As dramatists, we depend on actors. Acting underlies all theatrical work. It is good for us to do scenery and lighting, but it is even better to do acting and directing. By doing this work, we can see how a script comes to life, in sound and spectacle, on the stage. When we give scripts to dramaturgs, or even playwrights, who are not actors or directors, it is like giving sheet music to non-musicians.
Our plays, of course, are written for the general public. This public need not be stage literate. The spectators will bring their life experiences to the theatre, and these experiences will test everything they see and hear onstage. Playwrights have understood this since the theatre’s beginning.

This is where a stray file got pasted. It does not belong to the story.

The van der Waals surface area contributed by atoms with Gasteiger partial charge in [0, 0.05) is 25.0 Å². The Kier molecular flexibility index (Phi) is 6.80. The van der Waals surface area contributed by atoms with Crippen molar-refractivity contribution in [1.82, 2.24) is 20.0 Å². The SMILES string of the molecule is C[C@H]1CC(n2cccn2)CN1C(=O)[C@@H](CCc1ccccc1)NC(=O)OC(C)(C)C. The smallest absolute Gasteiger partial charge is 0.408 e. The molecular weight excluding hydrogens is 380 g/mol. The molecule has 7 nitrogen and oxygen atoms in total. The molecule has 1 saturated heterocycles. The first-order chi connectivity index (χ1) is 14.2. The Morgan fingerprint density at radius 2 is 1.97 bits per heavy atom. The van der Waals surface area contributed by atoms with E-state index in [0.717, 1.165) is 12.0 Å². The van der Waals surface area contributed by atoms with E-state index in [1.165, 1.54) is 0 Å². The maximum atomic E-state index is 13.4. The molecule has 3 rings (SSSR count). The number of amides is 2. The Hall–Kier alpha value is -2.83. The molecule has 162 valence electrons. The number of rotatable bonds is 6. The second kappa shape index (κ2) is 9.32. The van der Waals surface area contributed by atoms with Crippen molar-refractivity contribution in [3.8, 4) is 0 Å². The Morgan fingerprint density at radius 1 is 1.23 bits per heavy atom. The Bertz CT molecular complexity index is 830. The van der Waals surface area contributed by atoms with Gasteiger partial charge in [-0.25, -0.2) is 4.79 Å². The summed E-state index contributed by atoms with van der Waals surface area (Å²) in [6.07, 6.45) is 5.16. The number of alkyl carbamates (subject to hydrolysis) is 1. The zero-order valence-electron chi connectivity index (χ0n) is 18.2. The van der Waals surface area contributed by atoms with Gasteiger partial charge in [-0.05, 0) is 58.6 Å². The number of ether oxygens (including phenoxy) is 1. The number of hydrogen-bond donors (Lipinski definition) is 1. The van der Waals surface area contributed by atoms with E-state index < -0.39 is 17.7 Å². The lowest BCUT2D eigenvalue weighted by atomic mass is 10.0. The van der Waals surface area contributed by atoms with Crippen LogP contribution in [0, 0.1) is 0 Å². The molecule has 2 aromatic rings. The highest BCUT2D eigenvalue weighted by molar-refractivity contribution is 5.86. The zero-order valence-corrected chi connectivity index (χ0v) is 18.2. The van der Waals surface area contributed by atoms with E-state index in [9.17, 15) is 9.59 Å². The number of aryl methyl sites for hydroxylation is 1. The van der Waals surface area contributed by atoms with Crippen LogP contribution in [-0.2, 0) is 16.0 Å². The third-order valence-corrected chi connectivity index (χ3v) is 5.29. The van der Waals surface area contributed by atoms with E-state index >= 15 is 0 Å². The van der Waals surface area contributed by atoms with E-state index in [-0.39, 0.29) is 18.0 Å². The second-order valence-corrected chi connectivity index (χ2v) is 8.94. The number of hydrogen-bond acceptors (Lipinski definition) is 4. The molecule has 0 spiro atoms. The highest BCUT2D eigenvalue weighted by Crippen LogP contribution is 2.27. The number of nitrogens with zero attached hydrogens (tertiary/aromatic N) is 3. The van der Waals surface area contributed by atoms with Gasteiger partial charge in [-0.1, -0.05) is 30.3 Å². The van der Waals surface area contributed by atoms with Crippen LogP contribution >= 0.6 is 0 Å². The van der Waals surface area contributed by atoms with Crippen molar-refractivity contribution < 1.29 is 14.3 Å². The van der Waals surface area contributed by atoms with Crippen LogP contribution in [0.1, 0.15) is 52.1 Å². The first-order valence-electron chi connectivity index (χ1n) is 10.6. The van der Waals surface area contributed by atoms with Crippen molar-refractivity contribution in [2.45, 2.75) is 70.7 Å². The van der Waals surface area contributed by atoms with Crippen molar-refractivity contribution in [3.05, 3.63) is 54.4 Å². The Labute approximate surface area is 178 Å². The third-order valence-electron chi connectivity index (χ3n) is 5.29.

And on the subject, something should be said in defense of Bernard Shaw and Eugene O’Neill. They are now criticized for writing way too many stage directions. But we should look the historical context in which they wrote.
The incomes of both Shaw and O’Neill came in part from the library editions of their plays. O’Neill was one of Random House’s best selling authors. By their full stage directions, these playwrights made their plays easily comprehensible to the general reading public.
Actors and directors are free to disregard the stage directions.